Z*Magazine: 23-Dec-87 #85

From: Atari SIG (xx004@cleveland.Freenet.Edu)
Date: 07/21/93-09:09:44 AM Z

From: xx004@cleveland.Freenet.Edu (Atari SIG)
Subject: Z*Magazine: 23-Dec-87 #85
Date: Wed Jul 21 09:09:44 1993

ZMAGAZINE 85         December 23, 1987
Special Edition Part 3 of 3 parts
Best of Technical Help Columns
Series compiled and edited by:
Ron Kovacs
Published by: Ron Kovacs
(c)1986, 1987 Syndicate Services/Rovac
Assistant Publishers: Ken Kirchner
Susan Perry
Xx A Few Notes...
Here is the 1988 Schedule for Zmag!


We will release new issues of Zmag
every Monday.

Issue 87   1/ 4/88  Issue 88   1/11/88
Issue 89   1/18/88  Issue 90   1/25/88
Issue 91   2/ 1/88  Issue 92   2/ 8/88
Issue 93   2/15/88  Issue 94   2/22/88
Issue 95   2/29/88  
Issue 96   3/ 7/88  Issue 97   3/14/88
Issue 98   3/21/88  Issue 98   3/28/88
We will update this schedule if needed
after this run of issues.  Issue 87
will be Volume 3 Number 1.
<*> A Few Notes.............Ron Kovacs
<*> 256/320K Ramdisk....Steve Ingalsbe
<*> Modify 850 Express......Ol Hackers
<*> SG10 Printer Driver
<*> SX212 Review...........Bob Woolley
<*> 850 Modification........Mike Davis
<*> Speaker Addition.....Mr. Goodprobe
<*> 1050 Notes.................Ed Chop
<*> Notes on XModem...........TeleTalk
<*> DataPac Parameters......Ken Watson
256/320K Ramdisk
256XL/320XE Ramdisk Installer Version
1.0 Distributed by the Twin Cities
ATARI Interest Group (TAIG), Mpls.
Minnesota Original program by Claus
Buchholz - 320XE modifications

by Steven Ingalsbe

The need for this program arose after
I had modified my 130XE into a 320XE.
The only DOS I had that would work
with all of the extra memory was
SpartaDos. This is a nice Dos, but
does not allow me to use the warp
speed of my INDUS. I also use a
modified Dos 2.0 a lot, and had no way
of using it with the 17 banks of
memory that I now had. I tried loading
one of Claus'QXL files into my system,
but it just locked up. I got a copy of
the source code and looked it over.

The only problem I could see was the
way he was switching the OS off, so I
changed that portion of the program so
it would work with all the XL/XE
series (it should work with a modified
1200XL also!).

The program loads the XL/XE operating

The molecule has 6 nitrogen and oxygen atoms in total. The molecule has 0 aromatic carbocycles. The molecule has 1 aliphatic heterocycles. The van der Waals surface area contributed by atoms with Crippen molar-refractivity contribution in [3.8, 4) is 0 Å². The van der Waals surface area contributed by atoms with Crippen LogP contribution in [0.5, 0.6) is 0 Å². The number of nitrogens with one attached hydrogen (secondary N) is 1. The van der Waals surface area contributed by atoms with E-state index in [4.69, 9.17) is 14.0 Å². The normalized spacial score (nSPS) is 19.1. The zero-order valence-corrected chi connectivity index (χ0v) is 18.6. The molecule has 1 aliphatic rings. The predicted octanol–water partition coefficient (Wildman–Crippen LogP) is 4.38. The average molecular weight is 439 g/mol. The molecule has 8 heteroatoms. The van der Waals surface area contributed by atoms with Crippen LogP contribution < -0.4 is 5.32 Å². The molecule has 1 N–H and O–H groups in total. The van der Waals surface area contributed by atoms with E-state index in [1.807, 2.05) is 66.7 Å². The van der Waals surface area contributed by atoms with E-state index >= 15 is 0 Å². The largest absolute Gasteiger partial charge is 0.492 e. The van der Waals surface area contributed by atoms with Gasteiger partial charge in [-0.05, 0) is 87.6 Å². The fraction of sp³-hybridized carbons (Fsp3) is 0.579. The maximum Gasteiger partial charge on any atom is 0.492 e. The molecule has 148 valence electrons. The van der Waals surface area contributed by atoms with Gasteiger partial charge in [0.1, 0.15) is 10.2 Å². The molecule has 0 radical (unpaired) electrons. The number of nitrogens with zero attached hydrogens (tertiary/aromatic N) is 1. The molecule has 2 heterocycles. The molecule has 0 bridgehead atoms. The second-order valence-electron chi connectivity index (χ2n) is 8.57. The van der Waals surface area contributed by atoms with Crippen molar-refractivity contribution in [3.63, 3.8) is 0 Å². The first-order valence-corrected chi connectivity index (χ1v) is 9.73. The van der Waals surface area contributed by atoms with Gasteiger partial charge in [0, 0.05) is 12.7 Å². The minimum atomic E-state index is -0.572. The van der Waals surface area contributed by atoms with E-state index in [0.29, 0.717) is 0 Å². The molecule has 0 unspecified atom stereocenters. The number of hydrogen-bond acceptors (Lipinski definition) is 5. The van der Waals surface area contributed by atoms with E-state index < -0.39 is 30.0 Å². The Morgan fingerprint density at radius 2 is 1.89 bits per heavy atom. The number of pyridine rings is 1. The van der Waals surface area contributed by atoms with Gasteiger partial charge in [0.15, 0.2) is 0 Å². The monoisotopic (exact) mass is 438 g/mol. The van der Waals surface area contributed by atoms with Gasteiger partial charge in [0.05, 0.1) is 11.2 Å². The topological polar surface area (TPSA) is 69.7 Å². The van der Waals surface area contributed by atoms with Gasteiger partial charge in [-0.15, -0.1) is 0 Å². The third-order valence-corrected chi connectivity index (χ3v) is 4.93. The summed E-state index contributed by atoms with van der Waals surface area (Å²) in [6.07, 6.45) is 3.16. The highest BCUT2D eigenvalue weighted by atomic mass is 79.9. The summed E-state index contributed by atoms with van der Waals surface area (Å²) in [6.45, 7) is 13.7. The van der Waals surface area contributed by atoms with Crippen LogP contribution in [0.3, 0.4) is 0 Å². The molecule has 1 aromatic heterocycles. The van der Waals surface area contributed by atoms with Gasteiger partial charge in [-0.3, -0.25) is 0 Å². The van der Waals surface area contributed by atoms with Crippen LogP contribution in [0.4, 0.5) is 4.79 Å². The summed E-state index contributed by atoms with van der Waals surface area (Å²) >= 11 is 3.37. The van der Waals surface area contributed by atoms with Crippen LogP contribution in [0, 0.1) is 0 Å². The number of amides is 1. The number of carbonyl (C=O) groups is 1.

system into the underlying RAM and
then turns off the ROM Operating
System(OS). Next it loads the Ramdisk
handler over the European character
set and then hooks itself into the
system. This handler (like Claus'
original)does not format the drives on
powerup. You must do that with the I
function of DOS, or use a XIO 254 from
BASIC (drives 3 & 4).

I also made a few other minor changes.
I reassembled some of his code to
different memory locations; his code
was at the end of ATARI DOS. Many
third party Dos's use more memory than
ATARI Dos, so I moved the code up. It
has been tried with ATARI Dos 2.0, and
2.5 as well as Dos 2.6 (highly
modified). It also will work with
been able to get it to work correctly
with DOSXL, it will only setup 1
single density RamDisk. I feel that 1
single density RamDisk with
Synchromesh is better than none.

There are 2 popular programs that will
not work with this handler-SPARTADOS
and BASIC XE. Both of these programs
need the RAM under the OS for their
own use, and we have that tied up.
SpartaDos has its own 256XL and 320XE
handlers so that is no big problem,
but there is no cure for BASIC XE,
sorry. There may well be more programs
that will not work, but most do.

There are a few other things you
should know. Don't press system reset;
it will cause the system to
reinitialize. This causes the system
to go back to the ROM OS. If you do
press system reset, you can get back
to the RAM OS by POKEing 54017,252.
Also, make sure that you set your DOS
up for the added drives. Most DOS's